Ed's Tavern is the newest edition to Dilworth -- it's a quaint neighborhood bar tucked down on Park Road. Now this is Park Road that runs East and West, not to be confused with Park Road that runs north and south -- gotta love Charlotte streets. It's one of those chill, everyone-is-welcome type of joints. I rolled in there fresh off the treadmill in sweaty sweats, and I didn't get so much as a "what is she wearing" look, let alone denied entrance. The five-month-old Ed's Tavern is a five-star dive. Ed's Tavern is such a different bar, it even has its own currency: drink chips -- red buys beer and blue buys cocktails. And every Wednesday, Ed's transforms into a "tortoise and the hare" race, sans the hare. For $3 you can rent a turtle, which you have to name. Some of the selected names for the turtles on a recent Wednesday were My Ex-Girlfriend, Ron Jeremy, Cooter, Fergie Tergs, and Michael Vick. The Vick turtle didn't exactly make an 80-yard dash, but he did try to make it past security with a water bottle full of weed.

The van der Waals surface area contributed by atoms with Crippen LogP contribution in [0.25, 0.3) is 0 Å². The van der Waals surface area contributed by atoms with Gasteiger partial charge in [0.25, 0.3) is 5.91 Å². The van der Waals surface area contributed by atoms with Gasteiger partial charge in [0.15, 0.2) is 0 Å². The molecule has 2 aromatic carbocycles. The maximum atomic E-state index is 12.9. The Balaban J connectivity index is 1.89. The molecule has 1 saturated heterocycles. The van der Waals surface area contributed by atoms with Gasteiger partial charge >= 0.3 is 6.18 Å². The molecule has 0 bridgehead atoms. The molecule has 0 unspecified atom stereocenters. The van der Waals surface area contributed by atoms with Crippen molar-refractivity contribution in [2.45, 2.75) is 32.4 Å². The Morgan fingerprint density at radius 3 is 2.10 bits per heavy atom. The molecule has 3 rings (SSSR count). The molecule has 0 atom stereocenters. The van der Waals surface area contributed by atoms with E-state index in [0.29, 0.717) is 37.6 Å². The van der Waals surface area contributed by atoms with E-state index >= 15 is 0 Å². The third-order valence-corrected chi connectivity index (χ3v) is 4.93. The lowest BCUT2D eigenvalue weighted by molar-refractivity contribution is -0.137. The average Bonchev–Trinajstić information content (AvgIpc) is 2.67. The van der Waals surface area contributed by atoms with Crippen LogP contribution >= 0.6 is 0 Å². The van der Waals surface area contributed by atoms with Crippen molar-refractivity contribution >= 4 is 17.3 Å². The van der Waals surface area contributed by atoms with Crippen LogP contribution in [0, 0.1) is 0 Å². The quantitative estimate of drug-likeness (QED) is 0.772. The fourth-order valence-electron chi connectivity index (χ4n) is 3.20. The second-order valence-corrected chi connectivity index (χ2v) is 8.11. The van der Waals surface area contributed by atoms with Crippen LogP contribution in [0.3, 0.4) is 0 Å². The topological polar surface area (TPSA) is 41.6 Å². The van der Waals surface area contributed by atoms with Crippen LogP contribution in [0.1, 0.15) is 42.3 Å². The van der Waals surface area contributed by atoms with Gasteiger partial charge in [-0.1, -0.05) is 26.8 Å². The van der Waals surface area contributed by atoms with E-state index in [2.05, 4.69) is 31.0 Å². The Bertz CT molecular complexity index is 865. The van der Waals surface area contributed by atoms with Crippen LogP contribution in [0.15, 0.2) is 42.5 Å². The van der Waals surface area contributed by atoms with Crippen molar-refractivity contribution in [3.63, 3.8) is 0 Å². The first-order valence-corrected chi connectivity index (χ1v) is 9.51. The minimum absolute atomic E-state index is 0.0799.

The racing format includes six heats of five turtles and a final round. The winner of each heat gets a free drink and qualifies for finals, and the winner of the finals gets a $25 gift certificate. The racetrack is a circular mat and the objective for the turtles is to reach the outside of the mat first.
The turtle master, John from Pineville Pets, loads the turtles in a circular enclosure in the middle of the mat, the starting line, if you will. Some turtles hide in their shells (few never actually make it out), while others kick their little legs in the air to get a head start. Other turtles crawl over each other, either attempting to cheat or sexually harass the competition. By the way, turtles are like hares in the fact they are mating maniacs -- some turtles got distracted from racing and started mating in the middle of the mat, turning the turtle race into turtle porn.
Meanwhile, on that particular day, other turtles were on a mission; one turtle took off and hit the wall in a record-breaking 30 seconds, winning his proud renter a free bar tab. In the midst of all the excitement, spectators would jump up in down cheerleading for their turtle, often causing vibrations that stopped a turtle dead in its slow-moving tracks and turned them around.
The professional racing turtles live in a pond at Pineville Pets, and there is no harming of turtles in this event.
What's next ... Hamster Bowling?